Whatever Papa Bear grills! He is by far the grill master in our house; it would be hard for me to lift the lid all the way from my seated position. One of my favorite meals in the summer is for him to grill some bratwurst and corn on the cob, and I make up a big pasta salad.

3. What movie did you see most recently? 
We watched Meet the Robinsons on tv last night, which in my opinion is one of the most underrated modern Disney films. I would love to see WDW redo the Astro Orbiter ride to be like Cornelius' time machines! 
I actually can't remember when I last went to the theater. Maybe last fall when we went all my family to see Wizard of Oz for my dad's birthday? I am really not sure.

4. Would you say your tendency is to over or under react to medical situations?
Under-react. Partly because Sunshine, God bless her, is a bit of a drama queen. Partly because with our collective medical knowledge, Papa Bear and I are usually pretty good at judging the seriousness of a situation.

5. Do you squeeze the toothpaste tube or roll it?
I'm a squeezer. But lemme tell ya, I make sure I get every smidge of toothpaste out of there! Because one of my meds causes severe dry mouth, I have a number of cavities along my root line. I'm now 
using special toothpaste I get from my dentist, which is crazy expensive. I try to tell myself though that if it helps it will be much cheaper than all the dental work!

6. What are you doing for Father's Day?
It has been a very bittersweet day for me this year, as it's my first Father's Day without my own father, and Papa Bear had to work today. But thankfully he went in early to be off early, so I found out at about 9:30 this morning he wanted me to plan the afternoon for him. After weighing my options, I sent him to the movies with Sunshine (she's been begging for some Daddy/Daughter time, plus Fidget needs his daily nap) while I'm cooking dinner. We slacked for a couple days on reducing Fidget's dairy intake, and we're able to see how big a difference the casein really makes, so now we are buckling down and trying to adjust. I'm taking a couple different recipes and adapting them into one, then adjusting for dairy free preparation, so hopefully I can post later that it was a success! If it turns out to be a flop, at least I know dessert should be a hit. More about that later!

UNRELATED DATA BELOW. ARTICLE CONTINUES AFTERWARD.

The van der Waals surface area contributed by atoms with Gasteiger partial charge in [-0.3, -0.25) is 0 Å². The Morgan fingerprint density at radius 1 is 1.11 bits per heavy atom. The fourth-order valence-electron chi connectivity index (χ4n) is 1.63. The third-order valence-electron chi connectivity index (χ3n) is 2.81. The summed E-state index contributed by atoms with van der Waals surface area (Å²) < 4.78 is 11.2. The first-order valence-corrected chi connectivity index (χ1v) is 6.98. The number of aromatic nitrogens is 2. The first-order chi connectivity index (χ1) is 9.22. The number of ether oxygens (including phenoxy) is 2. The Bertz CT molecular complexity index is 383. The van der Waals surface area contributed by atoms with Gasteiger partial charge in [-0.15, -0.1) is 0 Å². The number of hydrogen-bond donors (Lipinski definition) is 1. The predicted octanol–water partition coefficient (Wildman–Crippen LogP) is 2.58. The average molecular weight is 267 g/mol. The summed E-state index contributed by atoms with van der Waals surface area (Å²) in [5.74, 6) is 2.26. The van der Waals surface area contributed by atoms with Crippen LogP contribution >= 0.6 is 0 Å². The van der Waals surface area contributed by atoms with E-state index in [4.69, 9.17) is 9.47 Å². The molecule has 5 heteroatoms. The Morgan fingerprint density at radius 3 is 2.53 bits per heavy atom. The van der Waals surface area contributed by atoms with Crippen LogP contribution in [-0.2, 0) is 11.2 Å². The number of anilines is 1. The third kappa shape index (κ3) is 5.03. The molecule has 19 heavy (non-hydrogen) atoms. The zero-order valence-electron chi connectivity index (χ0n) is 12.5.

Joy and Happiness Part 1: Happiness and health

I've written this post in my head many times, almost since I started this blog. It may seem like an odd time to be sharing my thoughts on this happiness given that I've written how crazy and stressful life in our house is right now, but it has come up too offer recently in my news feed for me to ignore. There are many thoughts I want to share, more than I could put into one cohesive post, so it will be written in multiple parts. Today I share my thoughts on how happiness can be affected by health, esp. the health of our children.


With each of our pregnancies, Papa Bear and I chose not learn the sex of our baby until delivery - no small feat to accomplish with monthly ultrasounds! But since I'm considered high risk by my OB, and little about my deliveries is left to chance, we wanted to leave this as an unexpected surprise to get us through the labor process. Ironically my gut instinct was right both times, but I do not at all regret our decision either time.

The only downside was two entire pregnancies of people asking "What do you want? What are you hoping for?" Bringing up that question on a message board or Facebook group can bring about quite divisive results. You'll have people who will say they have a preference for one gender or another, for a variety of reasons. You'll have those who chastise them with admonishments that every child is a special gift from God, and they'll be fine with whatever he sends them. There are those who have carried the cross of infertility and/or miscarriage who just want a baby to take home.  And there are those who don't have a preference either way. One common refrain, though, among all those who have no publicly stated preference is that they just want a baby who is healthy. I respect their point of view, esp those whose arms have been empty for far too long, but it's an answer that I find bothersome. Gender didn't matter to me in either pregnancy, but wanting a healthy child wasn't at the top of my list. Because from my point of view, healthy is overrated.